Tracey J. Shors mainly focuses on Neuroscience, Hippocampus, Hippocampal formation, Classical conditioning and Associative learning. His research in Neuroscience intersects with topics in Synaptic plasticity and Long-term potentiation. His Hippocampus research incorporates elements of Dendritic spine and Prefrontal cortex.
The concepts of his Hippocampal formation study are interwoven with issues in Neuroplasticity and Gene expression. His study looks at the intersection of Classical conditioning and topics like Extinction with Fear-potentiated startle, Eyelid Conditioning, Facilitation and Neutral stimulus. His work carried out in the field of Associative learning brings together such families of science as Eyeblink conditioning and Stressor.
His primary areas of investigation include Neuroscience, Hippocampus, Classical conditioning, Eyeblink conditioning and Neurogenesis. His research combines Long-term potentiation and Neuroscience. His Hippocampus research is multidisciplinary, incorporating perspectives in Dendritic spine, Sex characteristics and Central nervous system.
His Eyelid Conditioning study in the realm of Classical conditioning connects with subjects such as Context and Association. His research integrates issues of Developmental psychology and Stressor in his study of Eyeblink conditioning. His work deals with themes such as Memoria, Neuroplasticity and Analysis of variance, which intersect with Hippocampal formation.
The scientist’s investigation covers issues in Neuroscience, Neurogenesis, Hippocampus, Clinical psychology and Associative learning. His Neuroscience research integrates issues from Eyeblink conditioning and Classical conditioning. His Neurogenesis research is multidisciplinary, incorporating elements of Dentate gyrus and Hippocampal formation.
His Hippocampal formation study integrates concerns from other disciplines, such as Analysis of variance and Senescence. His research on Clinical psychology also deals with topics like
Tracey J. Shors spends much of his time researching Neuroscience, Hippocampus, Neurogenesis, Hippocampal formation and Classical conditioning. His work in the fields of Nerve net, Amygdala and Prefrontal cortex overlaps with other areas such as Neuroactive steroid. His Hippocampus research focuses on Cognitive psychology and how it relates to Cognitive therapy, Effects of sleep deprivation on cognitive performance, Mental health, Synaptic plasticity and Cognition.
Tracey J. Shors combines subjects such as Associative learning, Sprague dawley rats and Aerobic exercise with his study of Neurogenesis. His biological study spans a wide range of topics, including NMDA receptor, Analysis of variance, Behavioral neuroscience and Receptor antagonist. His Classical conditioning research is multidisciplinary, relying on both Working memory and Consciousness.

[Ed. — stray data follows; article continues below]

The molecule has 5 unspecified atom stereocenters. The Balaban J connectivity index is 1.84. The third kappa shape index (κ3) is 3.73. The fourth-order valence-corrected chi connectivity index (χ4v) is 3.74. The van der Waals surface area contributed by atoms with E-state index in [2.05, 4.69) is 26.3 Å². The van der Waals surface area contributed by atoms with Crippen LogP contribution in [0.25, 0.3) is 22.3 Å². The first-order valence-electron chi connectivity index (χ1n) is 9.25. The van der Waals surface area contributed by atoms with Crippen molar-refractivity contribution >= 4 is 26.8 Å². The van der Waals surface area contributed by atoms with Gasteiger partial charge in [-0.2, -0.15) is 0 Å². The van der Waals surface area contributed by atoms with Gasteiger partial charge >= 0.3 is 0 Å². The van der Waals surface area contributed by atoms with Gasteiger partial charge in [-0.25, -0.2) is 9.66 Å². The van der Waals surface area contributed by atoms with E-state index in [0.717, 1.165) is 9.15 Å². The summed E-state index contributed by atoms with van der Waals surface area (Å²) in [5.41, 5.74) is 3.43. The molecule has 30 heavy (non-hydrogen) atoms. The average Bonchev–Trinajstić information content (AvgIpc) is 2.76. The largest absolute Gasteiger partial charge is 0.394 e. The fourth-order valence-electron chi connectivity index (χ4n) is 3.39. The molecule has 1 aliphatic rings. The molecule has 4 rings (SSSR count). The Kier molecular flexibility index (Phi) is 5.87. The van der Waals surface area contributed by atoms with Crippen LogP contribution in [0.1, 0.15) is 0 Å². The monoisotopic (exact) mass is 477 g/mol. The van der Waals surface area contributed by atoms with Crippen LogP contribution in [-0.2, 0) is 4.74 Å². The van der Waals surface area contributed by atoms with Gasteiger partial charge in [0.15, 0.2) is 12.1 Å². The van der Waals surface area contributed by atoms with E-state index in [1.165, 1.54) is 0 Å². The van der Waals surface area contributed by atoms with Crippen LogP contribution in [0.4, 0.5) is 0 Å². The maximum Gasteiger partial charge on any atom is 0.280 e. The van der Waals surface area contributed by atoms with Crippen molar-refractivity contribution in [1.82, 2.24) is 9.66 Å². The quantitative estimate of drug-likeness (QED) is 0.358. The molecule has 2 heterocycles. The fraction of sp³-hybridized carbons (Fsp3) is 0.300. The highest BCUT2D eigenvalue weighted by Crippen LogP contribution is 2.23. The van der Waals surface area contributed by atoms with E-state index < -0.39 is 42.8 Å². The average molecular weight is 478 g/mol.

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Learning enhances adult neurogenesis in the hippocampal formation.
Elizabeth Gould;Anna Beylin;Patima Tanapat;Alison Reeves.
Nature Neuroscience (1999)
Neurogenesis in the adult is involved in the formation of trace memories
Tracey J. Shors;George Miesegaes;Anna Beylin;Mingrui Zhao.
Neurogenesis may relate to some but not all types of hippocampal-dependent learning.
Tracey J. Shors;David A. Townsend;Mingrui Zhao;Yevgenia Kozorovitskiy.
Is there a link between adult neurogenesis and learning
Benedetta Leuner;Elizabeth Gould;Tracey J. Shors.
Neurogenesis in adulthood: a possible role in learning
Elizabeth Gould;Patima Tanapat;Nicholas B. Hastings;Tracey J. Shors.
Trends in Cognitive Sciences (1999)
Sex Differences and Opposite Effects of Stress on Dendritic Spine Density in the Male Versus Female Hippocampus
Tracey J. Shors;Chadrick Chua;Jacqueline Falduto.
The Journal of Neuroscience (2001)
Inescapable versus escapable shock modulates long-term potentiation in the rat hippocampus.
Tracey J. Shors;Thomas B. Seib;Seymour Levine;Richard F. Thompson.
Associative Memory Formation Increases the Observation of Dendritic Spines in the Hippocampus
Benedetta Leuner;Jacqueline Falduto;Tracey J. Shors.
The Journal of Neuroscience (2003)
Stress Facilitates Classical Conditioning in Males, but Impairs Classical Conditioning in Females through Activational Effects of Ovarian Hormones
Gwendolyn E. Wood;Tracey J. Shors.
Proceedings of the National Academy of Sciences of the United States of America (1998)
Long-term potentiation: What's learning got to do with it?
Tracey J. Shors;Louis D. Matzel.
Behavioral and Brain Sciences (1997)
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